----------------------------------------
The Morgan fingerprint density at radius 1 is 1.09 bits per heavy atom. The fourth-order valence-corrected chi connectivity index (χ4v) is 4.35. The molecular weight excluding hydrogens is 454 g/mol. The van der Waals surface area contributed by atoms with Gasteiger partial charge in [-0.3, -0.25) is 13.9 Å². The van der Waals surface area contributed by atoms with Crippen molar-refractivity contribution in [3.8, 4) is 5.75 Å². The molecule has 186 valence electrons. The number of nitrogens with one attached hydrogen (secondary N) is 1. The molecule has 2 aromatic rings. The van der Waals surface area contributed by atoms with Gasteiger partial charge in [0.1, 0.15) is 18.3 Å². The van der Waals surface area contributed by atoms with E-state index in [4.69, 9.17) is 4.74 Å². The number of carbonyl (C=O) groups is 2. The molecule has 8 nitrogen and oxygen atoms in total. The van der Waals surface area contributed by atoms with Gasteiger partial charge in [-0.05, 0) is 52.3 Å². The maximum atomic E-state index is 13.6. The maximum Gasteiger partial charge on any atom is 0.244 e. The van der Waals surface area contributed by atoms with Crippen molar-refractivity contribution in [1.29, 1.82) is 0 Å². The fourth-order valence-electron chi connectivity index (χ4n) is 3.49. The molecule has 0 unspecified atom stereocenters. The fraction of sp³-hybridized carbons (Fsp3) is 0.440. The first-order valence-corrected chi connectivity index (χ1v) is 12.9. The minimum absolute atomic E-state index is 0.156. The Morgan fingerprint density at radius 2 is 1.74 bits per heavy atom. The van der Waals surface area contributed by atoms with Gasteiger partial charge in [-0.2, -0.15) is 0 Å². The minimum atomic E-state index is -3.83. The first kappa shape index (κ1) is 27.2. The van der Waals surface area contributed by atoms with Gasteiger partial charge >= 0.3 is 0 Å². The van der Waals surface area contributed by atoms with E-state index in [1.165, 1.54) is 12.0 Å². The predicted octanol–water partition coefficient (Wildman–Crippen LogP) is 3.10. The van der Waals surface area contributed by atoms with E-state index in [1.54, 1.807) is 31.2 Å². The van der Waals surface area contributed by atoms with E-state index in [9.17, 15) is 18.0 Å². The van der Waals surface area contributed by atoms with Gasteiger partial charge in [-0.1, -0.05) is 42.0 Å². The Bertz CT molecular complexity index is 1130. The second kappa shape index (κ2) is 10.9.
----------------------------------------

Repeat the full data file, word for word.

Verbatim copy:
The Morgan fingerprint density at radius 1 is 1.09 bits per heavy atom. The fourth-order valence-corrected chi connectivity index (χ4v) is 4.35. The molecular weight excluding hydrogens is 454 g/mol. The van der Waals surface area contributed by atoms with Gasteiger partial charge in [-0.3, -0.25) is 13.9 Å². The van der Waals surface area contributed by atoms with Crippen molar-refractivity contribution in [3.8, 4) is 5.75 Å². The molecule has 186 valence electrons. The number of nitrogens with one attached hydrogen (secondary N) is 1. The molecule has 2 aromatic rings. The van der Waals surface area contributed by atoms with Gasteiger partial charge in [0.1, 0.15) is 18.3 Å². The van der Waals surface area contributed by atoms with E-state index in [4.69, 9.17) is 4.74 Å². The number of carbonyl (C=O) groups is 2. The molecule has 8 nitrogen and oxygen atoms in total. The van der Waals surface area contributed by atoms with Gasteiger partial charge in [-0.05, 0) is 52.3 Å². The maximum atomic E-state index is 13.6. The maximum Gasteiger partial charge on any atom is 0.244 e. The van der Waals surface area contributed by atoms with Crippen molar-refractivity contribution in [1.29, 1.82) is 0 Å². The fourth-order valence-electron chi connectivity index (χ4n) is 3.49. The molecule has 0 unspecified atom stereocenters. The fraction of sp³-hybridized carbons (Fsp3) is 0.440. The first-order valence-corrected chi connectivity index (χ1v) is 12.9. The minimum absolute atomic E-state index is 0.156. The Morgan fingerprint density at radius 2 is 1.74 bits per heavy atom. The van der Waals surface area contributed by atoms with Gasteiger partial charge in [-0.2, -0.15) is 0 Å². The minimum atomic E-state index is -3.83. The first kappa shape index (κ1) is 27.2. The van der Waals surface area contributed by atoms with Gasteiger partial charge >= 0.3 is 0 Å². The van der Waals surface area contributed by atoms with E-state index in [1.165, 1.54) is 12.0 Å². The predicted octanol–water partition coefficient (Wildman–Crippen LogP) is 3.10. The van der Waals surface area contributed by atoms with E-state index in [1.54, 1.807) is 31.2 Å². The van der Waals surface area contributed by atoms with E-state index in [9.17, 15) is 18.0 Å². The van der Waals surface area contributed by atoms with Gasteiger partial charge in [-0.1, -0.05) is 42.0 Å². The Bertz CT molecular complexity index is 1130. The second kappa shape index (κ2) is 10.9.